Sunday, 16 May 2010

Autodictactism is my friend.

So it would seem the Sunday Morning freak-post has become a double week tradition. The 'freak-post' title has been awarded this morning due to the fact that I'm no longer a student, having finished my degree officially on Friday and therefore have no procrastination reasons for blogging; and that given this student-finishing business I've had a rough total of ten hours sleep all weekend. Which, funnily enough, is probably a third of the amount of alcoholic units which have been imbibed in the same time. And yet, here I am, albeit still in bed (after all, it's not seen much of me), in a Newcastle University teeshirt (signs of denial over not actually being there), BLOGGING. Worse, blogging about blogging, yawn.

Moving swiftly on from such self-indulgent and pedestrian prattling. Due to no longer being a student I have decided to become an autodidact. Although I always have a mental reading list, I give it a week and a half until this is translated into wishlist form, inspired by the recent activities of an autodidact friend and guru (she has them stuck to her walls). Alongside re-enacting a feeble form of my degree, this autodictacism will apply to the 'real world'. Not in the form of the CV-friendly 'transferable skills', but in being amazed by cool places and 'amused' by 'funny' people. Which is how, so far, this weekend has panned out.

Friday night saw me leave the country...for Edinburgh. Which, being only an hour and a half from Newcastle, is somewhere I should have gone far more than the couple times a year I have so far been managing. Beautiful city, not least when the sun's out; the tourist fascination is justified. My host, tourguide and clubnight-organiser hero for the 28 hours I was there lives on Broughton Street, which, like Jesmond, is possibly the poshest street a student can afford to live on in Edinburgh. Instead of buying booze from an offie, our nearest option was officially 'the best wine merchants in Scotland'. Walking in down a few cobbly steps (the only form of entry to any Edinburgh establishment, it would seem) we were immediately greeted and asked what we wanted to drink. Problem being that we didn't really know, as it's normally all part of the off-license experience, and, reverting to an embarrassed teenager state, muttered something about 'vodka, please'. This got all the more shameful when we could only buy a litre of the stuff from behind the counter, our cheapest option being Glens (we were in Scotland, so it's...justified?) at £9.99 before it was wrapped up in pink tissue paper and we handed over our grubby little English tenner. The chances of getting coke to accompany were null and void.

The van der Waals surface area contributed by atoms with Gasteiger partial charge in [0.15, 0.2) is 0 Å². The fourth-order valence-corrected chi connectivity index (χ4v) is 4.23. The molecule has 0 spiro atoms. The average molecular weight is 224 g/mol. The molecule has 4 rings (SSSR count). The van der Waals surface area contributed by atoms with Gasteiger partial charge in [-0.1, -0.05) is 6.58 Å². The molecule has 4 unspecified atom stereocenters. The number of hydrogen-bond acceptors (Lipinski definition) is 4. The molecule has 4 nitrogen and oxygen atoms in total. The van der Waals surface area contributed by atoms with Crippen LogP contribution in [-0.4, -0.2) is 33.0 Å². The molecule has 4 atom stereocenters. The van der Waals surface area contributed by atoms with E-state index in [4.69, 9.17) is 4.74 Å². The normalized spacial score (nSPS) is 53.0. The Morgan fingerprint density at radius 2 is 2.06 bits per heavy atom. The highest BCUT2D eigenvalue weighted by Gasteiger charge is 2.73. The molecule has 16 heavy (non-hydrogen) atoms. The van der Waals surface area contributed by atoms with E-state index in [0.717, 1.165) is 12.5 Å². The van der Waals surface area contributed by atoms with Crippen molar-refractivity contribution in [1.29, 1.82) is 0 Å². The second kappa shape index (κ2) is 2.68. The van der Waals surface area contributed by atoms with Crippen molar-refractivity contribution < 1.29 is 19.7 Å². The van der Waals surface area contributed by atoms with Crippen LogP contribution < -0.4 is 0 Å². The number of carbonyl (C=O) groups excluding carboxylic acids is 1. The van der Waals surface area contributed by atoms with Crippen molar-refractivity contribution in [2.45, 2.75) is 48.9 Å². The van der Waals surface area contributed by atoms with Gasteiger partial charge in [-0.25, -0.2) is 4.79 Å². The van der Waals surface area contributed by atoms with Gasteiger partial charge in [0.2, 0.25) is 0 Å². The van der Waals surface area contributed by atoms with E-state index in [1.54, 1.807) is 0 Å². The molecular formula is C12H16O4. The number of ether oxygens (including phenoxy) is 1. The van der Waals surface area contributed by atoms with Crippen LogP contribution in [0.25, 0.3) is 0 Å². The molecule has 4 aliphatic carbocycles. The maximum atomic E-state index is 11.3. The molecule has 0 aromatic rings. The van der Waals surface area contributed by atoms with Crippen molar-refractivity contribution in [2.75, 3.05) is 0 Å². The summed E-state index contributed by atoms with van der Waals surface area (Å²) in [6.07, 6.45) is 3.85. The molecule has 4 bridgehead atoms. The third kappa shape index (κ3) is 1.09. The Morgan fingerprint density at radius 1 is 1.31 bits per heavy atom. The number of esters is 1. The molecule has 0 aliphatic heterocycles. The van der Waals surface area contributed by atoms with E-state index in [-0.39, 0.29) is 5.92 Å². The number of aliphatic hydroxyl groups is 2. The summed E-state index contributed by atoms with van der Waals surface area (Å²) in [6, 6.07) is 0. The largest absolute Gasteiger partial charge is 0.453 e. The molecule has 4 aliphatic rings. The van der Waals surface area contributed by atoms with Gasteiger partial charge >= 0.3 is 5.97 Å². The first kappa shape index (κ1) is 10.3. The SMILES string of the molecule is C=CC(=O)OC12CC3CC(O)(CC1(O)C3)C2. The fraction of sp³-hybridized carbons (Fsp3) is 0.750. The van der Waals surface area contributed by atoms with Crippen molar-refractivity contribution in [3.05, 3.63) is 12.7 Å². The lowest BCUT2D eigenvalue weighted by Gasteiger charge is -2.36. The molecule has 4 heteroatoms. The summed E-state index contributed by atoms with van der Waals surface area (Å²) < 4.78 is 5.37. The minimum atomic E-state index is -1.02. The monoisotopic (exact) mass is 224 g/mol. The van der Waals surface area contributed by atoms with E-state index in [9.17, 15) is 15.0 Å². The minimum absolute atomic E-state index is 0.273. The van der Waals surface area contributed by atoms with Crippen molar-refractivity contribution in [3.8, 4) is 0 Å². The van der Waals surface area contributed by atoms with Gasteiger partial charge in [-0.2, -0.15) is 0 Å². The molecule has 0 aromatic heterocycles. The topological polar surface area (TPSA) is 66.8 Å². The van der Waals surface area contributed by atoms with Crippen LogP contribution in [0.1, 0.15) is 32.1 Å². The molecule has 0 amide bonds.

Broughton Street's middle-class excess came to a painful head the next afternoon, when we tried to track down not only an all day breakfast - or at least one which was served after 11.30 - but a greasy spoon in which to eat it. Crossing the road between the many, many bistros with a hangover and a tummy rumbling for cheap sausage only to be greeted with the option of £4.95 'doorstep toast' which ended two hours previously is a recipe for potential Edinburgh hatred. Luckily, our host and tourguide got us bundled into a cab, driven over to the other side of the city and plonked into Snax Cafe. £2.70 full Scottish (haggis and hash browns on the side, yes please).

Upon returning to Newcastle last night I donned DoubleDenim for a party which apparently is just another on a current DD party bandwagon theme, except it was hosted by a load of noise metallers who wear DD all the time and therefore the irony levels were far too low for this to be considered a 'scenester' vibe. Decked out in my PDSA and Sally Army purchases the visual treat of various skirts-worn-as-capes and bi-leg-jean combos was entirely comparable to the Royal Mile. I did, however, embark an essential piece of social autodidactism, being: 'COMEDIANS' WHO TALK ABOUT THEIR COMEDY AREN'T FUNNY.

I learnt this by getting somewhat trapped in a corner with a chap who announced that he was a stand-up comic; except when I asked him to crack a joke he clearly thought I was some kind of comedian-interviewer and proceeded to reel off his comedy CV at great and inpenetrable length. Apparently he makes jokes 'about English politics and American politics', doing a five minute set of each, a technique which compares favourably to.....well, actually at this point I got mesmerised by some double denim bunting and ran off to check on the whereabouts of one of the few females there. Essentially, I think he was claiming to be a better comedian than any others ever - something about 1995-2001 being the 'golden age of comedy' which he was single-handedly returning to the world - except he didn't make me laugh. Shitter.

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